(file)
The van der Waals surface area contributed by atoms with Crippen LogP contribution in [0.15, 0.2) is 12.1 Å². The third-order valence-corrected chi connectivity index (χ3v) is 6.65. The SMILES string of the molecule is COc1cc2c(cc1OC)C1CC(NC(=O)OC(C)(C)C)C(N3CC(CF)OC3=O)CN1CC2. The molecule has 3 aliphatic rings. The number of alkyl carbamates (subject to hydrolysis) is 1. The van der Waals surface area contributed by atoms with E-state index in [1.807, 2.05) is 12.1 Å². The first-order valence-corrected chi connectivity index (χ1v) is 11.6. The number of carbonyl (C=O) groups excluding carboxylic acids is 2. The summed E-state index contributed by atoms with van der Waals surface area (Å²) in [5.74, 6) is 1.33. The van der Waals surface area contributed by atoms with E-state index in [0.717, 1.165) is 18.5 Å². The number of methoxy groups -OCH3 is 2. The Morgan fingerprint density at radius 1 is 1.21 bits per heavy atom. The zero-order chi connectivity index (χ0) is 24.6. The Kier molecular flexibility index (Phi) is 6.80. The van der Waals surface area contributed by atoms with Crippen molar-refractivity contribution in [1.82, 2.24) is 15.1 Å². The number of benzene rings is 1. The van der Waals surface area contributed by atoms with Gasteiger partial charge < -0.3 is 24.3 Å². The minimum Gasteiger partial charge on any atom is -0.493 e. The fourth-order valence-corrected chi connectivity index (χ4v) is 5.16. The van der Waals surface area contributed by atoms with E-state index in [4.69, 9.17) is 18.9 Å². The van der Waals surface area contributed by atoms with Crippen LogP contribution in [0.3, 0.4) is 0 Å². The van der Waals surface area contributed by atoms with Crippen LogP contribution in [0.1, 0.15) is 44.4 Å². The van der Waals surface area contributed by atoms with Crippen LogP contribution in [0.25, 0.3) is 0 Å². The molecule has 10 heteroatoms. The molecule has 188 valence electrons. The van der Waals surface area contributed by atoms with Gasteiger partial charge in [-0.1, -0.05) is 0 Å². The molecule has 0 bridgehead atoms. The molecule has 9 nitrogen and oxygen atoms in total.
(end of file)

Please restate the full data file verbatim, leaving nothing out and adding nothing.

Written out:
The van der Waals surface area contributed by atoms with Crippen LogP contribution in [0.15, 0.2) is 12.1 Å². The third-order valence-corrected chi connectivity index (χ3v) is 6.65. The SMILES string of the molecule is COc1cc2c(cc1OC)C1CC(NC(=O)OC(C)(C)C)C(N3CC(CF)OC3=O)CN1CC2. The molecule has 3 aliphatic rings. The number of alkyl carbamates (subject to hydrolysis) is 1. The van der Waals surface area contributed by atoms with E-state index in [1.807, 2.05) is 12.1 Å². The first-order valence-corrected chi connectivity index (χ1v) is 11.6. The number of carbonyl (C=O) groups excluding carboxylic acids is 2. The summed E-state index contributed by atoms with van der Waals surface area (Å²) in [5.74, 6) is 1.33. The van der Waals surface area contributed by atoms with E-state index in [0.717, 1.165) is 18.5 Å². The number of methoxy groups -OCH3 is 2. The Morgan fingerprint density at radius 1 is 1.21 bits per heavy atom. The zero-order chi connectivity index (χ0) is 24.6. The Kier molecular flexibility index (Phi) is 6.80. The van der Waals surface area contributed by atoms with Crippen molar-refractivity contribution in [1.82, 2.24) is 15.1 Å². The number of benzene rings is 1. The van der Waals surface area contributed by atoms with Gasteiger partial charge < -0.3 is 24.3 Å². The minimum Gasteiger partial charge on any atom is -0.493 e. The fourth-order valence-corrected chi connectivity index (χ4v) is 5.16. The van der Waals surface area contributed by atoms with E-state index in [4.69, 9.17) is 18.9 Å². The van der Waals surface area contributed by atoms with Crippen LogP contribution in [0.3, 0.4) is 0 Å². The van der Waals surface area contributed by atoms with Crippen LogP contribution in [0.1, 0.15) is 44.4 Å². The van der Waals surface area contributed by atoms with Crippen LogP contribution in [0.25, 0.3) is 0 Å². The molecule has 10 heteroatoms. The molecule has 188 valence electrons. The van der Waals surface area contributed by atoms with Gasteiger partial charge in [-0.1, -0.05) is 0 Å². The molecule has 0 bridgehead atoms. The molecule has 9 nitrogen and oxygen atoms in total.